why film? part one

Why film?

It's a question that I get asked a lot. And I ask it of myself even more often. It's something I've been thinking hard about, and trying to articulate, for the longest time. The closest thing to an answer I've ever been able to achieve is less an explanation than a feeling. A very strong feeling that I just have no interest in taking up digital photography. An extremely strong feeling that I am just in love with film. But this hasn't satisfied my intense curiosity on the matter.

While buying and testing out my new (film) camera - the most expensive one I've bought yet - the question seemed more relevant than ever. While I don't yet have a single, definitive answer, here I'm going to attempt to explore one of my strongest suspicions as to the reason I continue to stubbornly snub new (digital) forms of photography.

The core of this suspicion is my very general belief that film just seems more real than digital. When I have tried to explain this in the past, I haven't been able to get much further than the logic that film is a physical medium - the image is there on the strip of negative, permanent and concrete. Digital, on the other hand, begins and ends in the virtual realm. It's made up of ones and zeros, and open to a plethora of manipulation and dishonesty within ubiquitous programs like Photoshop. Digital photography has opened the medium up to a world of effects, techniques and methodologies that allow images to be spectacularly manipulated. In many ways, this is a wonderful thing, as artists can create images that simply couldn’t be achieved before. But it also means that our default position when we see a remarkable image is to suspect (at best) or assume (at worst) that it has been digitally manipulated. From famous hoaxes (such as the 9/11 tourist photo, see that and more here) to celebrities that have been airbrushed to within an inch of their lives (there’s a good collection here), the ubiquity of Photoshop in modern media, and photography, means that photographic images can’t really be trusted. Or, as Erik Voons writes in his introduction to the ‘New Realities’ issue of Guide to Unique Photography, ‘while fully embracing digitization and accepting that the plethora of synthesised images will continue to grow, it has nonetheless become difficult (if not impossible) to make a distinction between pictures that are “real” and those that have been altered.’

It wasn’t always this way. In fact, when photography was in its infancy, it was prized for precisely the opposite.

André Bazin was one of the most influential cinema theorists of the twentieth century. He co-founded French cinema journal Cahiers du cinéma in 1951, which would permanently alter the direction of modern film theory (case in point: its much-debated auteur theory is still taught in film schools today). In 'The Ontology of the Photographic Image', Bazin posits that photographic technology changed the face of creative representation by, for the first time, enabling reality to be visually duplicated. While traditional art forms had been representing reality for centuries, the photograph presented a way to '[completely satisfy] our appetite for illusion by a mechanical reproduction in the making of which man plays no part'. While obviously man does play a part in the composition and the act of taking the photograph, Bazin's point is that subjectivity ends there; unlike in, say, painting, the image is a mechanical duplication of life rather than a hand-made interpretation. In his words:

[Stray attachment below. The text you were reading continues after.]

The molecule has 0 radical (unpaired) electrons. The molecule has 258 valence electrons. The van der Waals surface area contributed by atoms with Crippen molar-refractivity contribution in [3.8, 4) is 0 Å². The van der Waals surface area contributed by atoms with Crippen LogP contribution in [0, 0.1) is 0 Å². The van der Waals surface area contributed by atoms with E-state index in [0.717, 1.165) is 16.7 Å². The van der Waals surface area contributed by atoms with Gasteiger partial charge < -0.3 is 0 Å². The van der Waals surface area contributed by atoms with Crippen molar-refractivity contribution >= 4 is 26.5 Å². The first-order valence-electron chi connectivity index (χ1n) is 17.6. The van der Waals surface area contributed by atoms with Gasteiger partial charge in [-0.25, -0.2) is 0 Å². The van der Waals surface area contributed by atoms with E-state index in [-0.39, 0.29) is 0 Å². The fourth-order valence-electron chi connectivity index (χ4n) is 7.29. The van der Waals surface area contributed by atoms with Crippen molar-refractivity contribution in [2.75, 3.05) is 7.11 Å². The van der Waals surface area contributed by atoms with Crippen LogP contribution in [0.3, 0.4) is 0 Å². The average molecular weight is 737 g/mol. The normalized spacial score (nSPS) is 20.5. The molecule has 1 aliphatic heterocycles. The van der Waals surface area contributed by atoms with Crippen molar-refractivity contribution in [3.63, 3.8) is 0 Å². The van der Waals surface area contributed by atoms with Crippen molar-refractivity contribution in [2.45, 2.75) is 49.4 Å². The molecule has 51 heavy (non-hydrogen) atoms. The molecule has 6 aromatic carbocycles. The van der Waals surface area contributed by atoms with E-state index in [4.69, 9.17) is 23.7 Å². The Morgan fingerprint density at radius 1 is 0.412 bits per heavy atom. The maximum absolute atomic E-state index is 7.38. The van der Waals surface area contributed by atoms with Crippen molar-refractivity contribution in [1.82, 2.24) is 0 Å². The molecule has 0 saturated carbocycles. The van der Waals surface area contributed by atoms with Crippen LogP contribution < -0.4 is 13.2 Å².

For the first time, between the originating object and its reproduction there intervenes only the instrumentality of a nonliving agent ... The personality of the photographer enters into the proceedings only in his selection of the object to be photographed and by way of the purpose he has in mind. Although the final result may reflect something of his personality, this does not play the same role as is played by the painter.

That's it! I thought. That's the difference between film and digital! That's what I love about film! This logic can surely be applied to the film vs digital debate: the extensive post-production that so often occurs in digital photography is akin to the painting in Bazin’s analogy. Film is truth; digital is a warped version - a subjective interpretation - of that truth.

But the more I thought about it, the surer I became that, unfortunately, it is much more complicated than that.

The problem with this simplistic categorisation is that film photos mostly end up in the same format as digital photos. Every piece of my work you've ever seen has most likely been on a computer. Even if you've seen a framed, physical print of mine, it has been printed from a digital file scanned from the negative. Which means that film photos are just as easily Photoshopped as digital photos.

Furthermore, even before negatives were being scanned and converted into jpegs, photos were being manipulated; photo hoaxes go back to the nineteenth century. Vroons acknowledges that ‘there hasn’t really been a moment in which claiming the recording of the “real” was not problematic’, pointing out that ‘as soon as Hippolyte Bayard photographed a staged scene of himself as a drowned man (Le Noyé, 1840), he introduced his audience to the need for a sceptical eye.’ Indeed, much of my own experimentation revolves around in-camera manipulation. Even Bazin acknowledged the issue of photographic trickery just a year after writing ‘The Ontology of the Photographic Image’, investigating how reality and special effects interact in cinematic form.

So what does it all mean? How can I maintain that film photography is closer to the Real than digital photography when there is so much conflicting evidence? Will Part Two of this blog post answer these questions? (Hopefully the answer to that question is ‘yes’.)

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